Dear Arik –
So you’ve finally done it – split off from the Likud and formed a new political party. Congratulations! This was a move that a lot of us have eagerly awaited. You’re no doubt getting a lot of professional advice already, but I’d like to contribute a few suggestions of my own. As someone who has never run for political office, I am perhaps not the best-qualified to offer you advice; but I’m not charging for it, so at least you’re getting your money’s worth.
What’s in a name? I’ve heard two different possible names for your new party: National Responsibility and Kadima (“Forwards”, or perhaps “Advance”). Both are acceptable, but of the two, I much prefer “National Responsibility”. It has a nice ring to it, promoting the idea of competent, patriotic, pragmatic leadership without committing you to any specific policy path. “Kadima” sounds a little too gimmicky, and is too easily parodied (as in “Retreat”, for example). Whatever you decide, though, make the decision and stick to it. Changing the name around will make it look like you’re focusing on trivialities and marketing at the expense of issues and policies.
Be for real. Many voters are reluctant to invest their votes in a “disposable” party that exists only to serve the short-term interests of a few politicians. At the same time, there has long been a huge gap in the center of Israeli politics; we voters have had to choose between politicians blinded by right-wing ideology, other politicians equally blinded by left-wing ideology, or sectarian parties that wouldn’t know the national interest if it bit them in the butt. If you can convince us that National Responsibility is a real party with a real and distinct philosophy, a party that will exist long after your own retirement, then we’ll believe that voting for you is more than just a tactical move; we will feel that we are helping to create a new and important force in Israeli politics. So don’t let the new party consist only of ministers, Knesset members, and other VIP’s. Start recruiting ordinary members as soon as possible. There won’t be time to create a full set of “grass roots” before the next elections, but you should at least begin the process of making National Responsibility into a genuine political movement.
Soft-pedal economics. Nobody particularly thinks of you as an economic genius, and as such nobody is expecting you to come up with any exciting, doctrinaire plans for Israel’s economy. In any case, the marketplace for economic panaceas is already crowded, with Bibi Netanyahu apparently poised to assume leadership of the Likud and Amir Peretz at the helm of Labor. Let the two of them fight it out; and if anyone asks, say reassuring things about tempering Netanyahu’s Thatcherite economics with a greater social concern without going overboard into radical Peretzian union-dominated socialism. Your goal here is to be moderate and reassuring, and let both Netanyahu and Peretz scare voters into voting “Responsibly”.
Don’t be shy about your accomplishments. At this moment, you are Mister Disengagement – the man who got us out of Gaza after we bled there for 38 years. Your voters think that getting out of the Gaza Strip was a good thing, and most of them, I believe, would also like to get Israel out of substantial parts of the West Bank. There is no point in declaring that there will be no further unilateral withdrawals under a National Responsibility government; nobody will believe you even if you believe yourself, and your voters actually like the idea of unilateralism. Your voters want you to do what’s best for Israel, and if negotiating with the Palestinians won’t get us there, that’s the Palestinians’ problem. Oh, yes, one other thing: Get started on clearing out the illegal outposts now, if possible. The people living there weren’t going to vote for you anyway.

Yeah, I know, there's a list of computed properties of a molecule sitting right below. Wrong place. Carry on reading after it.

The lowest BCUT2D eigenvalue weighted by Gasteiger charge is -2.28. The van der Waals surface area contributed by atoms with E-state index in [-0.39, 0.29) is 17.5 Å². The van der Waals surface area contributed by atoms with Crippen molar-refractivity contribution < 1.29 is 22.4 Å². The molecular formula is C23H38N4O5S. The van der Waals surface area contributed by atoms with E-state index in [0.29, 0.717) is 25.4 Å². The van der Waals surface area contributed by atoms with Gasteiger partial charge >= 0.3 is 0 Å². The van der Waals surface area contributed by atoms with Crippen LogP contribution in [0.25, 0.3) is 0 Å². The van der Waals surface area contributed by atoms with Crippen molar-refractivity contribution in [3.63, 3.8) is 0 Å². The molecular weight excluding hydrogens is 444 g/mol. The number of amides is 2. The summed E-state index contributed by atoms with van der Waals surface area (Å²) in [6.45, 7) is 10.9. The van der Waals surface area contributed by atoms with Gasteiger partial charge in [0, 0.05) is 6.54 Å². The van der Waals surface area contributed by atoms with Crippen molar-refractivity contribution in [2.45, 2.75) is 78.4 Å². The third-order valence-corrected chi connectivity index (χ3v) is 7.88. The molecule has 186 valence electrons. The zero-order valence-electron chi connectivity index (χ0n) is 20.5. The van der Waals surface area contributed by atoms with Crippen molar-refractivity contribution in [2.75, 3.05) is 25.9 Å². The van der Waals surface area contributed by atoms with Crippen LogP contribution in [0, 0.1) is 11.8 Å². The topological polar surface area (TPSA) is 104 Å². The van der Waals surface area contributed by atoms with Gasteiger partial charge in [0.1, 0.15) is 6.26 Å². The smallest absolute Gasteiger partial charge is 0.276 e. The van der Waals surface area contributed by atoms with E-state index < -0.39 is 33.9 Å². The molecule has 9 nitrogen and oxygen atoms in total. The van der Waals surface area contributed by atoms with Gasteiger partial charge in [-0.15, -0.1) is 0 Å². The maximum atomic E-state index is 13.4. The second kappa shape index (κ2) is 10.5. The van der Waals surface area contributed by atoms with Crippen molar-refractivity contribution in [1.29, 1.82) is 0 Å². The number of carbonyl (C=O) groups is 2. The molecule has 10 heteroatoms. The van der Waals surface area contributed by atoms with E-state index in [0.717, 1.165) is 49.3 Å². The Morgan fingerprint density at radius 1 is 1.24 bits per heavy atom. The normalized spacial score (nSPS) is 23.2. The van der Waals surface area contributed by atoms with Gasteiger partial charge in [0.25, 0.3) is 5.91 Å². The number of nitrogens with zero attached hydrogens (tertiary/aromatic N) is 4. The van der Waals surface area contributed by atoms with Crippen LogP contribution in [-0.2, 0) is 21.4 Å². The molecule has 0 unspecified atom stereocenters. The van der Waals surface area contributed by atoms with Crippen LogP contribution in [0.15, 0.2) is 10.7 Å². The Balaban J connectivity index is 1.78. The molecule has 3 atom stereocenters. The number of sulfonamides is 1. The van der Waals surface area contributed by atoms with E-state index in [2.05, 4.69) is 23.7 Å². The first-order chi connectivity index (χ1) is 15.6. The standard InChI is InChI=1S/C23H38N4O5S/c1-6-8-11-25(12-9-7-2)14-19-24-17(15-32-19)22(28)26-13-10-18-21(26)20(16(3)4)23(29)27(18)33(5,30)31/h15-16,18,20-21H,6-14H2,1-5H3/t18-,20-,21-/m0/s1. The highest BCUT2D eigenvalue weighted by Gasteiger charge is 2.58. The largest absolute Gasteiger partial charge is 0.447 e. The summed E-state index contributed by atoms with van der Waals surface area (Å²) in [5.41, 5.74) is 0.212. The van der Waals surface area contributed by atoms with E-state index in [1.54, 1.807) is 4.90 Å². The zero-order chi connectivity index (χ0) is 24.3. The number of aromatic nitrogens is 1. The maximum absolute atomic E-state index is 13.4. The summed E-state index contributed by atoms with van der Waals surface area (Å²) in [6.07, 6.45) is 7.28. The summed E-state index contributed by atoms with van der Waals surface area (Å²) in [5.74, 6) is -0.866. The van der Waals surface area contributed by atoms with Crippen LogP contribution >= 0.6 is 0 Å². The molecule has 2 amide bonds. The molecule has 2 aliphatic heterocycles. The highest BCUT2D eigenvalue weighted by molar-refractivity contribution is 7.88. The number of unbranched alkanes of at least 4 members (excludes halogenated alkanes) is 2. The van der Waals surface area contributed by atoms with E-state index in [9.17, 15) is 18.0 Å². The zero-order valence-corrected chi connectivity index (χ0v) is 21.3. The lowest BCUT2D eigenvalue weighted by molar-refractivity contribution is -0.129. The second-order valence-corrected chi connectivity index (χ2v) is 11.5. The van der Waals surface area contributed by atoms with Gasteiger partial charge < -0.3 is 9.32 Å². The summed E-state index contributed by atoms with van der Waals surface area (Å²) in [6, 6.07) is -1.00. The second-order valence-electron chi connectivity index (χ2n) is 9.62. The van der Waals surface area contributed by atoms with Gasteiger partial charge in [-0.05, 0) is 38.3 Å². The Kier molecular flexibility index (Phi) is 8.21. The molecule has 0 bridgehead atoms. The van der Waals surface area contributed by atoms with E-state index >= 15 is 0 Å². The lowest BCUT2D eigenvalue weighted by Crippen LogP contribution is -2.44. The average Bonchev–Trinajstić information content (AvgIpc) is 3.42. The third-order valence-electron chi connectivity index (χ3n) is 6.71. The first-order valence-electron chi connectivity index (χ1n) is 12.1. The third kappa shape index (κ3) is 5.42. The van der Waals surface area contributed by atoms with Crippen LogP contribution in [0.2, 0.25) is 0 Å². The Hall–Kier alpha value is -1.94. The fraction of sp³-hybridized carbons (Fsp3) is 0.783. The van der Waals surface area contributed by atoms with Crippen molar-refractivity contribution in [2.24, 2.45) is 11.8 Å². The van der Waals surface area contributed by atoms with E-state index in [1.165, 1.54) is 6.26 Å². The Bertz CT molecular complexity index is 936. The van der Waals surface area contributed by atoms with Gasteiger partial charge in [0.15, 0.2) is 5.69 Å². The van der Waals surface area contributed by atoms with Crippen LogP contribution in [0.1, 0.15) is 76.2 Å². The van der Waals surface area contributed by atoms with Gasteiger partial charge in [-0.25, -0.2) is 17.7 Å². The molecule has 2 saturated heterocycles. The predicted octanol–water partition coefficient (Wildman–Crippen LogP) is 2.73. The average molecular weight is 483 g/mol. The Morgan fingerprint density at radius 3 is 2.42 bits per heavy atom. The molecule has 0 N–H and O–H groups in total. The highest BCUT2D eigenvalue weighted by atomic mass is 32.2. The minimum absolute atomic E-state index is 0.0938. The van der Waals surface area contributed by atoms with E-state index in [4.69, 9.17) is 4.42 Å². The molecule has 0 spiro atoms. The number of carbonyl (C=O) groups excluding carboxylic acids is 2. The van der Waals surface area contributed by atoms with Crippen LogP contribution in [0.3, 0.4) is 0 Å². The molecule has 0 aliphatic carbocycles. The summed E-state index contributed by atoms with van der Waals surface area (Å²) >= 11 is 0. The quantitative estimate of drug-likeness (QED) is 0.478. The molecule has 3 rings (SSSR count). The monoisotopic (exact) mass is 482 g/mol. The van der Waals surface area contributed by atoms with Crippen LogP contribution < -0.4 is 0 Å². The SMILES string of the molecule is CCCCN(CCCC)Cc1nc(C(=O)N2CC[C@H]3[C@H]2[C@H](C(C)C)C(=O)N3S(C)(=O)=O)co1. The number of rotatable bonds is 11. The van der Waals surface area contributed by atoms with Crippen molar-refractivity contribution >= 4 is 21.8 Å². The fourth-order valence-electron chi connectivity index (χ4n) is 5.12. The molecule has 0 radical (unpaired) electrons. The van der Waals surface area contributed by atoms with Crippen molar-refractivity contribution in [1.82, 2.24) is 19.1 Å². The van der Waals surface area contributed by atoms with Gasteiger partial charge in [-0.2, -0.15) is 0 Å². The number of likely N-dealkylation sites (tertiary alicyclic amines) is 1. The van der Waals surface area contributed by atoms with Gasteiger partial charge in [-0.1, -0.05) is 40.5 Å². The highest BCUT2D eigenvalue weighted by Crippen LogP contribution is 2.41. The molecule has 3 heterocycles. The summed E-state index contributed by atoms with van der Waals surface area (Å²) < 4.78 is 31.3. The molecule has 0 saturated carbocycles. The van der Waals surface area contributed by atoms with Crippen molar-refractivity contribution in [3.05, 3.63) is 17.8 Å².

Go for the secular vote. Shinui’s success in the last Knesset election shows how many voters despise the status quo on religious issues. Both Labor and Likud have a long record of making deals with the religious parties at the expense of the general public, and an awful lot of voters feel hugely frustrated by the extent to which our lives are controlled by an extremist minority of the electorate. By all means let Shinui take the radical anti-religious positions (and let Shinui take the flak for them); but you should promote a quieter, less strident version of the same ideas. Come out strongly in favor of civil marriage and the abolition of exemption from the draft for yeshiva students. You’ll gain at least some votes, and (as long as you don’t overdo it) the only people you’ll alienate despise you already.
Be yourself. Let’s face it: you’re not running as Mister Clean. Your voters know that, and we’re willing to ignore a few scandals as long as you get the job done. Your opponents are going to make a lot of noise about corruption; ignore them as much as possible. Defending yourself won’t accomplish anything; nobody is voting for or against you because of your ethics or lack thereof. Oh, by all means do a few low-key things to clean up (or at least maintain) your image; for example, if Omri is actually in prison at the time of the elections, you might want to move him a few positions down on the party’s Knesset candidates’ list. But avoid making any really dramatic gestures on the ethics front; they’ll just look hypocritical and possibly even desperate.
There’s a lot more unsolicited advice where this came from, of course; but let’s keep it short and simple for now. Good luck, Arik!